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NASCAR Media Conference

American Government Special Collections Reference Desk

Stock Car Racing Topics:  NASCAR

NASCAR Media Conference

Clint Bowyer
Ted Musgrave
Dennis Setzer
Martin Truex, Jr.
November 15, 2005

TRACEY JUDD: Good afternoon, everybody, and welcome to the NASCAR Nextel teleconference. The NASCAR NEXTEL Cup Series will crown its 2005 champion this weekend at Homestead Miami Speedway where the season and the Chase for the NASCAR NEXTEL Cup will end with Sunday's Ford 300. Tony Stewart leads the standings and must finish ninth or better to clinch the title outright, second place, Jimmie Johnson, third place Carl Edwards, and fourth place Greg Biffle are the other Chase participants who are still mathematically eligible to win the title. And please note that all four of these drivers will be available on Thursday at the Hotel Sofitel in Miami. A media lunch on will begin at noon and will follow with a press conference featuring those four drivers. Some usual housekeeping that we'll go through: This week's NEXTEL Wake-Up Call will begin at 10:00 A.M. Friday at Homestead. Guests will be team owners who participated in this years's chase. Those confirmed are J.D. Gibbs, Ray Evernham and Jack Rousch. And NASCAR would like to extend its congratulations to Dan Passe who became a new father over the weekend. All three of NASCAR's national series will be ending their seasons this weekend at Homestead, and today we are going to be joined by the eligible contenders for the NASCAR Busch Series title and the NASCAR Craftsman Truck Series title. And first we'd like to speak with the NASCAR Busch Series contenders, Martin Truex, Jr. is the defending series champion. He hopes to make it two straight this weekend. He leads the series standings and second place Clint Bowyer by 64 points, and needs to finish 12th or better in Saturday's Ford 300 to clinch that NASCAR Busch Series title outright. We have Clint Bowyer on board with us and Martin is going to be joining us shortly. Clint we appreciate you joining us today, thanks a lot.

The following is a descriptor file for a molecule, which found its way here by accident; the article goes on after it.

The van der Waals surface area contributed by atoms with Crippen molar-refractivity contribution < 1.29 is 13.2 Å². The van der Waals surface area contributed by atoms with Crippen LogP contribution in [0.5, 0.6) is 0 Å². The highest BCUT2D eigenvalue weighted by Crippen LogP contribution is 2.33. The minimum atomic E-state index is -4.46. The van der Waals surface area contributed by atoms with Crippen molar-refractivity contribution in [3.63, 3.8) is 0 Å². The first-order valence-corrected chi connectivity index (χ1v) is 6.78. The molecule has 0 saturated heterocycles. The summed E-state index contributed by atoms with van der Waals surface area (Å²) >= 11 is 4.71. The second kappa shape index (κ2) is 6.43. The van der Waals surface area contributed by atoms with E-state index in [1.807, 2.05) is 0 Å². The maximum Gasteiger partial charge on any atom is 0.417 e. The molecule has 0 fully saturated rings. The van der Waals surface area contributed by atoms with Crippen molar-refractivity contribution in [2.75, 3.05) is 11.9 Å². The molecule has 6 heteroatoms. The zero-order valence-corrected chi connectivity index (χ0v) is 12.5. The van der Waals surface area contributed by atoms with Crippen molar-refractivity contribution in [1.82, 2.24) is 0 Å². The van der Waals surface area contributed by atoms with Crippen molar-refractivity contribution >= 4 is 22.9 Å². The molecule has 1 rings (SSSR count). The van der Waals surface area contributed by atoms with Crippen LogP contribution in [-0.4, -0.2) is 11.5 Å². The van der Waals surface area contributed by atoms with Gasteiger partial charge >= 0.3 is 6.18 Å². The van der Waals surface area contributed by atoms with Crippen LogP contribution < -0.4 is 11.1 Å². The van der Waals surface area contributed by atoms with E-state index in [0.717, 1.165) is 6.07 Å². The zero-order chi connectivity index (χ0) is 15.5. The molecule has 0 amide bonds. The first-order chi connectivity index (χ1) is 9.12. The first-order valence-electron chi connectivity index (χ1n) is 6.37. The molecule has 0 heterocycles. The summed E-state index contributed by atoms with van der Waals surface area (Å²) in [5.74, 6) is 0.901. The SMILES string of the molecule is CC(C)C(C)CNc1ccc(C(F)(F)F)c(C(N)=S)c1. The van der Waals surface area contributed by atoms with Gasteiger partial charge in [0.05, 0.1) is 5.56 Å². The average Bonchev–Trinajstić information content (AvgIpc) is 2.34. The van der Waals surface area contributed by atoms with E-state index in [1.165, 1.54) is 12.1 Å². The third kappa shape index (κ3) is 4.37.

CLINT BOWYER: No problem. Thanks for having me.

TRACEY JUDD: Tell me, what it's going to take, please, for you to catch Martin? You had some starts the last three races that probably were not what you were looking for but you managed to come back through the pack and finish very well to have a 64-point deficit heading into Homestead. What's it going to take to catch him?

CLINT BOWYER: It's going to take a miracle, there's no way of getting around that. We're just going to have to go out and run as hard as we can and try to win the race, try to get all of the bonus points. And if they happen to have some bad luck, you know, we've got to make sure that we're there to take advantage of it, and that's all -- that's the bottom line. That's all we can do.

Q. Knowing what you have to overcome, it would involve a lot of good luck on your part and a lot of bad luck on Martin's part, you don't want anything bad to happen to a driver, but knowing what you have to do, how do you reconcile that little dilemma?

CLINT BOWYER: Oh, you know, he's going to have to have some bad luck and that's all it's going to take. You know, on the other hand, if he does have bad luck, we're going to have to make sure that we do everything possible to go get the bonus points and win that race to even take advantage of if he does have some bad luck. It's just going to be -- just going to have to see how it goes. Those are the cards that we're dealt and just going to have to play them the best we can.